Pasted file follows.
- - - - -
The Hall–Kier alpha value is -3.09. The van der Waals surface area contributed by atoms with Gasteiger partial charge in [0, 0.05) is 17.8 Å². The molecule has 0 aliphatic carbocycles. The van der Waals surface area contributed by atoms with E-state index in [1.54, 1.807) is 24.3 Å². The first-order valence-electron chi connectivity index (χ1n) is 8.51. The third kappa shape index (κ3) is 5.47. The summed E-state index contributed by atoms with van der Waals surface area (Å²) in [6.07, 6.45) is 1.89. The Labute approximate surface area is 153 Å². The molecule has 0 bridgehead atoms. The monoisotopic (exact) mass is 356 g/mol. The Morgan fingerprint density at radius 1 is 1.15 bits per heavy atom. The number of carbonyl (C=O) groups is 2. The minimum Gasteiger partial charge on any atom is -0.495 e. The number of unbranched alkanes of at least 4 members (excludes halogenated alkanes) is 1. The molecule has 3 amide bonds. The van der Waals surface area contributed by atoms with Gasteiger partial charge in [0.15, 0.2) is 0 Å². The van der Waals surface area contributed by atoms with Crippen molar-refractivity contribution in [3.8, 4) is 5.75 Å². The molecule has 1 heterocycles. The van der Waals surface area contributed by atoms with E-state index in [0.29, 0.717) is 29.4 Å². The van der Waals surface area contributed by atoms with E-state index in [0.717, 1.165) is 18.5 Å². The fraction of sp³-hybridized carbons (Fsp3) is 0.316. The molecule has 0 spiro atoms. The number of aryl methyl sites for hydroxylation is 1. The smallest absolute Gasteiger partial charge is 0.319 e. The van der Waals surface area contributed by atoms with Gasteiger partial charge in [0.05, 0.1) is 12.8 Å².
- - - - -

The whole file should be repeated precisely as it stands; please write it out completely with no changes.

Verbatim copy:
The Hall–Kier alpha value is -3.09. The van der Waals surface area contributed by atoms with Gasteiger partial charge in [0, 0.05) is 17.8 Å². The molecule has 0 aliphatic carbocycles. The van der Waals surface area contributed by atoms with E-state index in [1.54, 1.807) is 24.3 Å². The first-order valence-electron chi connectivity index (χ1n) is 8.51. The third kappa shape index (κ3) is 5.47. The summed E-state index contributed by atoms with van der Waals surface area (Å²) in [6.07, 6.45) is 1.89. The Labute approximate surface area is 153 Å². The molecule has 0 bridgehead atoms. The monoisotopic (exact) mass is 356 g/mol. The Morgan fingerprint density at radius 1 is 1.15 bits per heavy atom. The number of carbonyl (C=O) groups is 2. The minimum Gasteiger partial charge on any atom is -0.495 e. The number of unbranched alkanes of at least 4 members (excludes halogenated alkanes) is 1. The molecule has 3 amide bonds. The van der Waals surface area contributed by atoms with Gasteiger partial charge in [0.15, 0.2) is 0 Å². The van der Waals surface area contributed by atoms with Crippen molar-refractivity contribution in [3.8, 4) is 5.75 Å². The molecule has 1 heterocycles. The van der Waals surface area contributed by atoms with E-state index in [0.29, 0.717) is 29.4 Å². The van der Waals surface area contributed by atoms with E-state index in [0.717, 1.165) is 18.5 Å². The fraction of sp³-hybridized carbons (Fsp3) is 0.316. The molecule has 0 spiro atoms. The number of aryl methyl sites for hydroxylation is 1. The smallest absolute Gasteiger partial charge is 0.319 e. The van der Waals surface area contributed by atoms with Gasteiger partial charge in [0.05, 0.1) is 12.8 Å².